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IWD: #InspireInclusion with Nandini Vijayaraghavan, Analyst and Author

  • Publish Date: Posted about 1 month ago
  • Author:by Vincent Yao

​​​This International Women's Day, I interviewed Nandini Vijayaraghavan, Analyst & Author, and she shared her thoughts on how we can #InspireInclusion.

When we inspire others to understand and value women's inclusion, we forge a better world. The IWD 2024 campaign theme seeks to inspire others to understand and value women's inclusion. Organisations, groups, and individuals worldwide can all play a part, and to truly include women means to openly embrace their diversity of race, age, ability, faith, body image, and how they identify.

International Women’s Day belongs to everyone, everywhere. Collectively, we can all help create a diverse, equitable and inclusive world.

1. What does inclusion mean to you, and why?

Inclusion is the systematic and conscious reduction of all kinds of biases at home, in the workplace and in society, which I believe will enhance harmony, well-being and efficiency.

2. What are some actions you have seen organisations take to commit to inclusion in the workplace?

Current initiatives which support inclusion in the workplace include:

  • The provision of hybrid and work from home options,

  • The creation of forums for women to network and discuss career progression and impediments, and

  • Ensuring female representation at the board level

3. What initiatives or strategies can be implemented to increase the representation of women in leadership positions in your industry?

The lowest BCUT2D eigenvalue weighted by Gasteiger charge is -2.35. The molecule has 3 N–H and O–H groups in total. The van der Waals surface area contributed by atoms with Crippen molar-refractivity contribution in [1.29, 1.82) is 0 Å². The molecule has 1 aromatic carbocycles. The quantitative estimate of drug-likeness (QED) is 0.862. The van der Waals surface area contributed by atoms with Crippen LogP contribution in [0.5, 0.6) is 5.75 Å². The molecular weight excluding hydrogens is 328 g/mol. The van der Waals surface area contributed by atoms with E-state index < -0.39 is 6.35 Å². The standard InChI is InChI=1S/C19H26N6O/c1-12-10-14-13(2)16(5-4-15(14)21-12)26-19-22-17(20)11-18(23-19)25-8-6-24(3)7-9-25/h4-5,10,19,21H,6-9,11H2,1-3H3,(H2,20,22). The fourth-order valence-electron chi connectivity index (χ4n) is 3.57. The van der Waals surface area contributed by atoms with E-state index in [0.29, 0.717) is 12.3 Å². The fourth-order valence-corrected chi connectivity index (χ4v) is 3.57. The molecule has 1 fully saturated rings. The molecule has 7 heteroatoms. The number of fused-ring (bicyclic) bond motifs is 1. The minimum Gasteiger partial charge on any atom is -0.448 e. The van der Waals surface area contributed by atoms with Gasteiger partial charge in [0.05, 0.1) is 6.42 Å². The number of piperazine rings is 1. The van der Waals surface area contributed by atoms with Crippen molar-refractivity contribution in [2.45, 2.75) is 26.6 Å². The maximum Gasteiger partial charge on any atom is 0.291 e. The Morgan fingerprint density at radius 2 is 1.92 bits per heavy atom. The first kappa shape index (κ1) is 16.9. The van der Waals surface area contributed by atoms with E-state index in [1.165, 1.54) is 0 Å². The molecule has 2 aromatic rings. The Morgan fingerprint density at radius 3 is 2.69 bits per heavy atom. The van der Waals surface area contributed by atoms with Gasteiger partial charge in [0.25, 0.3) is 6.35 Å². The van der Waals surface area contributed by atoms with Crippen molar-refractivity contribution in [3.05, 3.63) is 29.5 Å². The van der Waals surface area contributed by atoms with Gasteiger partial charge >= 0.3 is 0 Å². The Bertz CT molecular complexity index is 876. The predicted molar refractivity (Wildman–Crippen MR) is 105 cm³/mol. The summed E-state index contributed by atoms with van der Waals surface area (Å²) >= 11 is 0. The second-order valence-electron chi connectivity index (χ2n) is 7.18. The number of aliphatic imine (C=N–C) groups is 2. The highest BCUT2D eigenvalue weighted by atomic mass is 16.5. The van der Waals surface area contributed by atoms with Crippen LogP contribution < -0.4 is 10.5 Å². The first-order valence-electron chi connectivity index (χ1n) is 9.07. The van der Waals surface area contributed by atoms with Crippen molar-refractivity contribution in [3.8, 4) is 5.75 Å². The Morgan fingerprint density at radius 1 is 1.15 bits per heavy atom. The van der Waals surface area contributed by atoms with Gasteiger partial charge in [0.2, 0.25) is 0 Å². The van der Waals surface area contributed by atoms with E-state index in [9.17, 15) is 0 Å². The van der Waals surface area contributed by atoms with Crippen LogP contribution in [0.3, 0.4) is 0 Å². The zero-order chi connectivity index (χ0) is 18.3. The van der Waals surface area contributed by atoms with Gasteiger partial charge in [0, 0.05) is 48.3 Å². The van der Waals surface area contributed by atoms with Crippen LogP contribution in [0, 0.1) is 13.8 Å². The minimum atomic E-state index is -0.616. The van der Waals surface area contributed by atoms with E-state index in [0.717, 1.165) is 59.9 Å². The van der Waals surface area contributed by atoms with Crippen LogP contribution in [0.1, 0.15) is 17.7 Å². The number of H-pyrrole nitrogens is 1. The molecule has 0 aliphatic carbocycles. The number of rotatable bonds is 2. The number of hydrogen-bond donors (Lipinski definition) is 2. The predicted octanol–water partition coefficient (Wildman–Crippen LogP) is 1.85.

• Systematic drives for recruiting women returning to the workforce

  • Organizations may make it mandatory for C-suite personnel to appoint executive assistants (EAs) and stipulate that a percentage of such EAs should be women. Such opportunities enable middle management personnel, especially women, to understand the responsibilities and perks of senior positions.

  • Implement a two-pronged performance appraisal system. The first component will be the employer’s extant appraisal system. Artificial intelligence and machine learning may be used to generate automated performance assessments free from human intervention. Comparing the results to arrive at the final assessment may help reduce all biases.

4. Why is International Women’s Day important to you?

​International Women’s Day helps us focus on women’s achievements in industry thus far and reflect on what needs to be done so that both the home and the workplace are more equitable.

I’d like to take this opportunity to make a request. Economists have long highlighted that the contribution of women at home is excluded from GDP estimates. Singapore may give impetus to this initiative if a few home-grown enterprises asked employees to ascribe a monetary value to the contribution of the women in their household. The organization should aggregate these guesstimates and disseminate the value women silently add at households which underpins corporates generating employment, earning profits, and paying taxes.

5. What advice would you give aspiring women in the industry you work in?

  • It is imperative to project one’s accomplishments at work; humility is not a virtue at the workplace.

  • ​Networking is as important as meeting and exceeding targets.

  • ​Ask for help from your family and at work.

  • ​Feel comfortable about discussing compensation at work and finances and investing at home